Harrison returning to Pittsburgh in stripes
CINCINNATI -- Is James Harrison a living, breathing, 300-acupuncture-needle-taking oxymoron?
Bengals head coach Marvin Lewis described the linebacker as a "respectful bully" this week. After thinking about that one for a second or two, scratching your head and then uncurling your eyebrows, it's not a bad description.
Nobody likes a bully, unless he's playing on your football team and helping your team win. James Harrison has helped the Bengals win this season no matter how much he has played in a game. What was already a good defense has benefitted from Harrison's presence on the field, in the locker room and in the meeting rooms. It is a better unit because of Harrison.
Harrison isn't a fan of the media and outside distractions. That doesn't make him a bad guy. He's just focused. Very focused.
Harrison returns to Pittsburgh for the first time this Sunday as the enemy. For nine seasons he was the embodiment of what it meant to be a defensive player for the Pittsburgh Steelers. Harrison was to the defense what Hines Ward was to Pittsburgh's offense. You didn't have to like him but you had to respect him and how he prepares and plays the game. It's always on the edge of that line between hard-nosed sportsmanship and over-aggression.
He's not necessarily out to hurt someone but if someone is in his way he's going to take the most direct path to the ball.
"He's going to be gruff about everything he can be," said Lewis in trying to describe what he meant by respectful bully. "That's his fun. We spend a lot of time together and guys have to have fun. That's his fun, to always be on edge, to keep people on edge."
Harrison deserves a warm, enthusiastic welcome from the Steelers crowd when he comes out onto the field. He meant too much to the accomplishments and success of the franchise the past decade.
"Hopefully (he gets) a good one. James did a lot of great things here. A lot of those No. 1 defenses were in large part to the efforts of James Harrison," said Pittsburgh safety Ryan Clark. "Hopefully they cheer him. (Miami wide receiver) Mike Wallace got booed last week but his situation was a lot different than James' situation. So hopefully they give him the reception he deserves."
Once the game kicks off, he will be just another guy wearing a striped helmet.
Harrison missed practice on Thursday with an illness. He usually makes himself available to the media on Thursdays but due to the illness wasn't around the locker room today.
He has expressed previously that he doesn't care much how he is welcomed Sunday night or in any other game. It's a sentiment pretty much everyone else around him repeated.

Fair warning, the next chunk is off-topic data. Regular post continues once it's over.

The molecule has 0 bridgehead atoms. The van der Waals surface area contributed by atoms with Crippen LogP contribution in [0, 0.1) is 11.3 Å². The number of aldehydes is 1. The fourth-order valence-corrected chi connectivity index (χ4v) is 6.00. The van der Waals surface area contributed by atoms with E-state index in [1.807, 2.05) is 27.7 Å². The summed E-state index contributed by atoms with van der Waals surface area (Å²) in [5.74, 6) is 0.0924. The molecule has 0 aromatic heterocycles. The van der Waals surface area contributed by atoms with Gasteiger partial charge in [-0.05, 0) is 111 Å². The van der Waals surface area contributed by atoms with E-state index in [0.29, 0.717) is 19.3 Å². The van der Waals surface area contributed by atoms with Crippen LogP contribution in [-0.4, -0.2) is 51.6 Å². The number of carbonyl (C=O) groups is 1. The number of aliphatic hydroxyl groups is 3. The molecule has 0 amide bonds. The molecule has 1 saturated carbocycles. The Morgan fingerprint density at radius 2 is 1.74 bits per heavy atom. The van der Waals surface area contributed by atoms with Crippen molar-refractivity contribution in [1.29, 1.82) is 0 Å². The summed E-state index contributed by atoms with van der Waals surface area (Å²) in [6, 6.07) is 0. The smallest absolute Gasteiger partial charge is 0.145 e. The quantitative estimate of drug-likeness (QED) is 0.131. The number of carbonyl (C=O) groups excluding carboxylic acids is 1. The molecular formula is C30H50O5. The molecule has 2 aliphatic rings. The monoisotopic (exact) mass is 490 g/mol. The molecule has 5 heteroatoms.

"I hadn't really thought about it, and I'm sure he hasn't either," said Pittsburgh coach Mike Tomlin about the fan reaction. "If anybody knows James, it's me and I promise you James is not overly concerned about the reception."
What Harrison is concerned with is helping the Bengals get another win. That would push them to 10-4 on the season and put them on the brink of locking up the AFC North division. It also keeps them in contention for the No. 2 seed in the AFC and a bye in the first round of the playoffs.
Harrison's playing time has fluctuated this season. When the season began he was expected to play mostly in the base defense as an outside linebacker, meaning he would be getting limited snaps. He played just 14 defensive snaps against the Steelers when the Bengals beat them 20-10 on Sept. 16. As the season has gone on, injuries and game situations change. Harrison saw his most extensive action of the season last week against Indianapolis, playing in 52 of the 60 snaps against the Colts.
The loss of defensive tackle Geno Atkins to a torn ACL has had defensive coordinator Mike Zimmer looking for other options when it comes to pressuring quarterbacks and stopping the run. That's Harrison's wheelhouse. His interception against Cleveland flipped momentum and helped turn a 13-0 deficit into a 31-13 halftime lead and eventual 41-20 win.
"For me as a coach, he's a good guy to have who really has helped the young group of linebackers continue to prepare and push forward like a pro, and not allow them to have the ups and downs that seem to creep in when you have young players too much. His eyes are on the target, and that's a good thing," said Lewis.
Vontaze Burfict has taken notes from Harrison. Their lockers are cattycorner from each other at PBS. How they play the game is similar. How Burfict approaches playing has been shaped by being around Harrison the past seven months.
Burfict is interested in how Heinz Field reacts to Harrison.
"I am pretty sure there will be some boos and probably cheering going on," said Burfict. "That's the game. That's the NFL. I am pretty sure I'm going to be walking out with him so I can absorb that. It's going to be great for him to go back there and be able to play against his crowd. I am kind of excited to see if there is going to be more cheers or boos."
So are a lot of people. James Harrison just won't be one of them.